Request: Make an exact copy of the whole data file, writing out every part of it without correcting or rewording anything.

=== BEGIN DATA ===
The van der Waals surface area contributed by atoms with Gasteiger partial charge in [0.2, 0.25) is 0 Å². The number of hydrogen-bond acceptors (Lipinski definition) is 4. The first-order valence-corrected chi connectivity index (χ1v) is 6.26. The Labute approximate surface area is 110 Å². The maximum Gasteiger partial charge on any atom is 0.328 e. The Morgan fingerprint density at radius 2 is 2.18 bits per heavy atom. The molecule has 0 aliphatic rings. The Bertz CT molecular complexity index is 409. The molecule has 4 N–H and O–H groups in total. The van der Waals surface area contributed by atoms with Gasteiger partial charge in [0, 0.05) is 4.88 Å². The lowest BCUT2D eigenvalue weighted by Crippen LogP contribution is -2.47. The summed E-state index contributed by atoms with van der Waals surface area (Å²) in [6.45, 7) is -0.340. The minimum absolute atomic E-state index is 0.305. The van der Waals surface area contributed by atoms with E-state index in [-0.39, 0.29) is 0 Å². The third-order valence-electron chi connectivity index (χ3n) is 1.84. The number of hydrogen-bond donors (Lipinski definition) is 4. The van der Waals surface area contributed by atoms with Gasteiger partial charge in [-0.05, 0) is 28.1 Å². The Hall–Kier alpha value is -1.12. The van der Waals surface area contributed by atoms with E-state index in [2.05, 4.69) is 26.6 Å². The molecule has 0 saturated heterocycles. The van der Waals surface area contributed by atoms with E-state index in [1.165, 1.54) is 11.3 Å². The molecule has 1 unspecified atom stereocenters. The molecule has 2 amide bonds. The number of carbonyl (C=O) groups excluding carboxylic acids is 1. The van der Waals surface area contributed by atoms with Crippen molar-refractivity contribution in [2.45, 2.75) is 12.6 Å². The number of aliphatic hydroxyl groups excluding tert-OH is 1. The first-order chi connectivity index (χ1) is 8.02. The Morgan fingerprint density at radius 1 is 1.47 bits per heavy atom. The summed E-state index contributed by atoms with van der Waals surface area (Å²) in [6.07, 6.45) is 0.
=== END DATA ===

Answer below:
The van der Waals surface area contributed by atoms with Gasteiger partial charge in [0.2, 0.25) is 0 Å². The number of hydrogen-bond acceptors (Lipinski definition) is 4. The first-order valence-corrected chi connectivity index (χ1v) is 6.26. The Labute approximate surface area is 110 Å². The maximum Gasteiger partial charge on any atom is 0.328 e. The Morgan fingerprint density at radius 2 is 2.18 bits per heavy atom. The molecule has 0 aliphatic rings. The Bertz CT molecular complexity index is 409. The molecule has 4 N–H and O–H groups in total. The van der Waals surface area contributed by atoms with Gasteiger partial charge in [0, 0.05) is 4.88 Å². The lowest BCUT2D eigenvalue weighted by Crippen LogP contribution is -2.47. The summed E-state index contributed by atoms with van der Waals surface area (Å²) in [6.45, 7) is -0.340. The minimum absolute atomic E-state index is 0.305. The van der Waals surface area contributed by atoms with E-state index in [-0.39, 0.29) is 0 Å². The third-order valence-electron chi connectivity index (χ3n) is 1.84. The number of hydrogen-bond donors (Lipinski definition) is 4. The van der Waals surface area contributed by atoms with Gasteiger partial charge in [-0.05, 0) is 28.1 Å². The Hall–Kier alpha value is -1.12. The van der Waals surface area contributed by atoms with E-state index in [2.05, 4.69) is 26.6 Å². The molecule has 0 saturated heterocycles. The van der Waals surface area contributed by atoms with E-state index in [1.165, 1.54) is 11.3 Å². The molecule has 1 unspecified atom stereocenters. The molecule has 2 amide bonds. The number of carbonyl (C=O) groups excluding carboxylic acids is 1. The van der Waals surface area contributed by atoms with Crippen molar-refractivity contribution in [2.45, 2.75) is 12.6 Å². The number of aliphatic hydroxyl groups excluding tert-OH is 1. The first-order chi connectivity index (χ1) is 8.02. The Morgan fingerprint density at radius 1 is 1.47 bits per heavy atom. The summed E-state index contributed by atoms with van der Waals surface area (Å²) in [6.07, 6.45) is 0.